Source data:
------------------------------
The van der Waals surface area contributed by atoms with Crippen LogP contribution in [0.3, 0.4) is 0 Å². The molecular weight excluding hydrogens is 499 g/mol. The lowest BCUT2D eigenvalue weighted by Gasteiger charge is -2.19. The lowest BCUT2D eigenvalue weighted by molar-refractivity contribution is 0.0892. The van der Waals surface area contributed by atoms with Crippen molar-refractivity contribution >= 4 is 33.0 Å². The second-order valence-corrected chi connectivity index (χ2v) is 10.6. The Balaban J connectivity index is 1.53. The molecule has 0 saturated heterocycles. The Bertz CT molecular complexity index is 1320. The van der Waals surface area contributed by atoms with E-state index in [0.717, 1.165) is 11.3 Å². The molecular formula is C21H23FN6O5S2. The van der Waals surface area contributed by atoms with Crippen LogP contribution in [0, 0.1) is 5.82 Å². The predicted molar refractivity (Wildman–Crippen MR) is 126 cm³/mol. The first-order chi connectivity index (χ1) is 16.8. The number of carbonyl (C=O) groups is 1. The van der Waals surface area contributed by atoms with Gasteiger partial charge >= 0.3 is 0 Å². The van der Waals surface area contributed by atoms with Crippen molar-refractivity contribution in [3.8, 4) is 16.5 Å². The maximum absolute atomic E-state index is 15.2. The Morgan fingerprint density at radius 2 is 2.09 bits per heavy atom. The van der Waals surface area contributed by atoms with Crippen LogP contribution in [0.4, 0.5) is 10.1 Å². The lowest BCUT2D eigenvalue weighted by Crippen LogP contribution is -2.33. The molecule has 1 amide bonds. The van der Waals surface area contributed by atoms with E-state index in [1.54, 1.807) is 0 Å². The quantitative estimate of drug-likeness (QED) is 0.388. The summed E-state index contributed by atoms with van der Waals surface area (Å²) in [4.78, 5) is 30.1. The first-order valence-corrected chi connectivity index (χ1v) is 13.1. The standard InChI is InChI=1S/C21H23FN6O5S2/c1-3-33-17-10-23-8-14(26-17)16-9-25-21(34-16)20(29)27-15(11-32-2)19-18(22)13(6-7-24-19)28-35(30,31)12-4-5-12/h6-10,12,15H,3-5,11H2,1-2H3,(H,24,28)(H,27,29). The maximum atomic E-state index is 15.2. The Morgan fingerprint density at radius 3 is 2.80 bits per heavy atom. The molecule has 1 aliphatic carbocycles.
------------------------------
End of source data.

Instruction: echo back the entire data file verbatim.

The van der Waals surface area contributed by atoms with Crippen LogP contribution in [0.3, 0.4) is 0 Å². The molecular weight excluding hydrogens is 499 g/mol. The lowest BCUT2D eigenvalue weighted by Gasteiger charge is -2.19. The lowest BCUT2D eigenvalue weighted by molar-refractivity contribution is 0.0892. The van der Waals surface area contributed by atoms with Crippen molar-refractivity contribution >= 4 is 33.0 Å². The second-order valence-corrected chi connectivity index (χ2v) is 10.6. The Balaban J connectivity index is 1.53. The molecule has 0 saturated heterocycles. The Bertz CT molecular complexity index is 1320. The van der Waals surface area contributed by atoms with E-state index in [0.717, 1.165) is 11.3 Å². The molecular formula is C21H23FN6O5S2. The van der Waals surface area contributed by atoms with Crippen LogP contribution in [0, 0.1) is 5.82 Å². The predicted molar refractivity (Wildman–Crippen MR) is 126 cm³/mol. The first-order chi connectivity index (χ1) is 16.8. The number of carbonyl (C=O) groups is 1. The van der Waals surface area contributed by atoms with Gasteiger partial charge >= 0.3 is 0 Å². The van der Waals surface area contributed by atoms with Crippen molar-refractivity contribution in [3.8, 4) is 16.5 Å². The maximum absolute atomic E-state index is 15.2. The Morgan fingerprint density at radius 2 is 2.09 bits per heavy atom. The van der Waals surface area contributed by atoms with Crippen LogP contribution in [0.4, 0.5) is 10.1 Å². The lowest BCUT2D eigenvalue weighted by Crippen LogP contribution is -2.33. The molecule has 1 amide bonds. The van der Waals surface area contributed by atoms with E-state index in [1.54, 1.807) is 0 Å². The quantitative estimate of drug-likeness (QED) is 0.388. The summed E-state index contributed by atoms with van der Waals surface area (Å²) in [4.78, 5) is 30.1. The first-order valence-corrected chi connectivity index (χ1v) is 13.1. The standard InChI is InChI=1S/C21H23FN6O5S2/c1-3-33-17-10-23-8-14(26-17)16-9-25-21(34-16)20(29)27-15(11-32-2)19-18(22)13(6-7-24-19)28-35(30,31)12-4-5-12/h6-10,12,15H,3-5,11H2,1-2H3,(H,24,28)(H,27,29). The maximum atomic E-state index is 15.2. The Morgan fingerprint density at radius 3 is 2.80 bits per heavy atom. The molecule has 1 aliphatic carbocycles.